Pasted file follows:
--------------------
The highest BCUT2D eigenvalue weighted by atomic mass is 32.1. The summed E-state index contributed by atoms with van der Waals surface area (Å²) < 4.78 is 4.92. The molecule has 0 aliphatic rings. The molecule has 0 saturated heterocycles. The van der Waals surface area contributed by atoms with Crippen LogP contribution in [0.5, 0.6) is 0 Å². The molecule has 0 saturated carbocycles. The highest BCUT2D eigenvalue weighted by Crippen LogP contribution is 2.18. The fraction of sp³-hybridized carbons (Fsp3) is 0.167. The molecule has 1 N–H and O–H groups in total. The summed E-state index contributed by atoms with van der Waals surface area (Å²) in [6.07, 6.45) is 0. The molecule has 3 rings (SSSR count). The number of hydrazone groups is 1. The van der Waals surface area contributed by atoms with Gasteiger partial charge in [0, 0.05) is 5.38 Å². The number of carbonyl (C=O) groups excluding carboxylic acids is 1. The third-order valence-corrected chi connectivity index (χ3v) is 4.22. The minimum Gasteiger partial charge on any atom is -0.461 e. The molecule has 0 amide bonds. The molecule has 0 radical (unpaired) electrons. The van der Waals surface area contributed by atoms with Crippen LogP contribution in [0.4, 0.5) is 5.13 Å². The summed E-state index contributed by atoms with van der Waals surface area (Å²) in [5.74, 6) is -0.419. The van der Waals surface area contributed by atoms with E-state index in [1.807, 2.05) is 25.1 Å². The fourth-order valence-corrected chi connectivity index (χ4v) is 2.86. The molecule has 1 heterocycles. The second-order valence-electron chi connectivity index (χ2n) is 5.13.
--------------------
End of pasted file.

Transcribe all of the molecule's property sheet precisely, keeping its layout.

The highest BCUT2D eigenvalue weighted by atomic mass is 32.1. The summed E-state index contributed by atoms with van der Waals surface area (Å²) < 4.78 is 4.92. The molecule has 0 aliphatic rings. The molecule has 0 saturated heterocycles. The van der Waals surface area contributed by atoms with Crippen LogP contribution in [0.5, 0.6) is 0 Å². The molecule has 0 saturated carbocycles. The highest BCUT2D eigenvalue weighted by Crippen LogP contribution is 2.18. The fraction of sp³-hybridized carbons (Fsp3) is 0.167. The molecule has 1 N–H and O–H groups in total. The summed E-state index contributed by atoms with van der Waals surface area (Å²) in [6.07, 6.45) is 0. The molecule has 3 rings (SSSR count). The number of hydrazone groups is 1. The van der Waals surface area contributed by atoms with Gasteiger partial charge in [0, 0.05) is 5.38 Å². The number of carbonyl (C=O) groups excluding carboxylic acids is 1. The third-order valence-corrected chi connectivity index (χ3v) is 4.22. The minimum Gasteiger partial charge on any atom is -0.461 e. The molecule has 0 amide bonds. The molecule has 0 radical (unpaired) electrons. The van der Waals surface area contributed by atoms with Crippen LogP contribution in [0.4, 0.5) is 5.13 Å². The summed E-state index contributed by atoms with van der Waals surface area (Å²) in [5.74, 6) is -0.419. The van der Waals surface area contributed by atoms with E-state index in [1.807, 2.05) is 25.1 Å². The fourth-order valence-corrected chi connectivity index (χ4v) is 2.86. The molecule has 1 heterocycles. The second-order valence-electron chi connectivity index (χ2n) is 5.13.